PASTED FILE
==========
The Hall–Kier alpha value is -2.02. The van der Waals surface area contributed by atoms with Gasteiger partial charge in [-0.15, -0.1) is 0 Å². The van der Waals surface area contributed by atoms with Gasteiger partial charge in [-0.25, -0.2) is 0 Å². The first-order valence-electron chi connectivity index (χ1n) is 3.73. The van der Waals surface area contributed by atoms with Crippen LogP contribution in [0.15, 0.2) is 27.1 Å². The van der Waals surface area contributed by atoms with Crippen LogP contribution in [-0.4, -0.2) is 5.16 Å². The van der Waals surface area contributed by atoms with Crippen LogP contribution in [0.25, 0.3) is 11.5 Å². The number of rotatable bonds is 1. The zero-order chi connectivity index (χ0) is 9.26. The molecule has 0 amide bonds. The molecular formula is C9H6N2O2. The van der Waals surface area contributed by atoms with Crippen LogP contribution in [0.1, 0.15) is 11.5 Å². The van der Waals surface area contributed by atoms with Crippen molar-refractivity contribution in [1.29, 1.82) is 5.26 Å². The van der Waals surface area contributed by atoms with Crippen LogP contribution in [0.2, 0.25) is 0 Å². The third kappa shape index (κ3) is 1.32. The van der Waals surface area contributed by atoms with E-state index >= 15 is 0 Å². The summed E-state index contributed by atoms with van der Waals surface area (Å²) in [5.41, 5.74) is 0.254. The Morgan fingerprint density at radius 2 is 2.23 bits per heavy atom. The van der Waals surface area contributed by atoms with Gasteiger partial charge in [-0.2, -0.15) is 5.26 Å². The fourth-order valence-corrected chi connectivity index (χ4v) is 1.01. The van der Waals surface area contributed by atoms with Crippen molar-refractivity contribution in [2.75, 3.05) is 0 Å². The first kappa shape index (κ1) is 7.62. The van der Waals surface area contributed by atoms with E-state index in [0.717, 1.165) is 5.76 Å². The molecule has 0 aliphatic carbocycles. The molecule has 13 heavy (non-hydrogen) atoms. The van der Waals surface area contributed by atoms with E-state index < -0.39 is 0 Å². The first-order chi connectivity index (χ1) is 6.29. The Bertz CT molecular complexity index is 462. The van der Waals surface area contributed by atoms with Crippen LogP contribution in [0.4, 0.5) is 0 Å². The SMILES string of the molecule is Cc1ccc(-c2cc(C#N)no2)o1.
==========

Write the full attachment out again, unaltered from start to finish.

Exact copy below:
The Hall–Kier alpha value is -2.02. The van der Waals surface area contributed by atoms with Gasteiger partial charge in [-0.15, -0.1) is 0 Å². The van der Waals surface area contributed by atoms with Gasteiger partial charge in [-0.25, -0.2) is 0 Å². The first-order valence-electron chi connectivity index (χ1n) is 3.73. The van der Waals surface area contributed by atoms with Crippen LogP contribution in [0.15, 0.2) is 27.1 Å². The van der Waals surface area contributed by atoms with Crippen LogP contribution in [-0.4, -0.2) is 5.16 Å². The van der Waals surface area contributed by atoms with Crippen LogP contribution in [0.25, 0.3) is 11.5 Å². The number of rotatable bonds is 1. The zero-order chi connectivity index (χ0) is 9.26. The molecule has 0 amide bonds. The molecular formula is C9H6N2O2. The van der Waals surface area contributed by atoms with Crippen LogP contribution in [0.1, 0.15) is 11.5 Å². The van der Waals surface area contributed by atoms with Crippen molar-refractivity contribution in [1.29, 1.82) is 5.26 Å². The van der Waals surface area contributed by atoms with Crippen LogP contribution in [0.2, 0.25) is 0 Å². The third kappa shape index (κ3) is 1.32. The van der Waals surface area contributed by atoms with E-state index >= 15 is 0 Å². The summed E-state index contributed by atoms with van der Waals surface area (Å²) in [5.41, 5.74) is 0.254. The Morgan fingerprint density at radius 2 is 2.23 bits per heavy atom. The van der Waals surface area contributed by atoms with Gasteiger partial charge in [-0.2, -0.15) is 5.26 Å². The fourth-order valence-corrected chi connectivity index (χ4v) is 1.01. The van der Waals surface area contributed by atoms with Crippen molar-refractivity contribution in [2.75, 3.05) is 0 Å². The first kappa shape index (κ1) is 7.62. The van der Waals surface area contributed by atoms with E-state index in [0.717, 1.165) is 5.76 Å². The molecule has 0 aliphatic carbocycles. The molecule has 13 heavy (non-hydrogen) atoms. The van der Waals surface area contributed by atoms with E-state index < -0.39 is 0 Å². The first-order chi connectivity index (χ1) is 6.29. The Bertz CT molecular complexity index is 462. The van der Waals surface area contributed by atoms with Crippen LogP contribution in [0.4, 0.5) is 0 Å². The SMILES string of the molecule is Cc1ccc(-c2cc(C#N)no2)o1.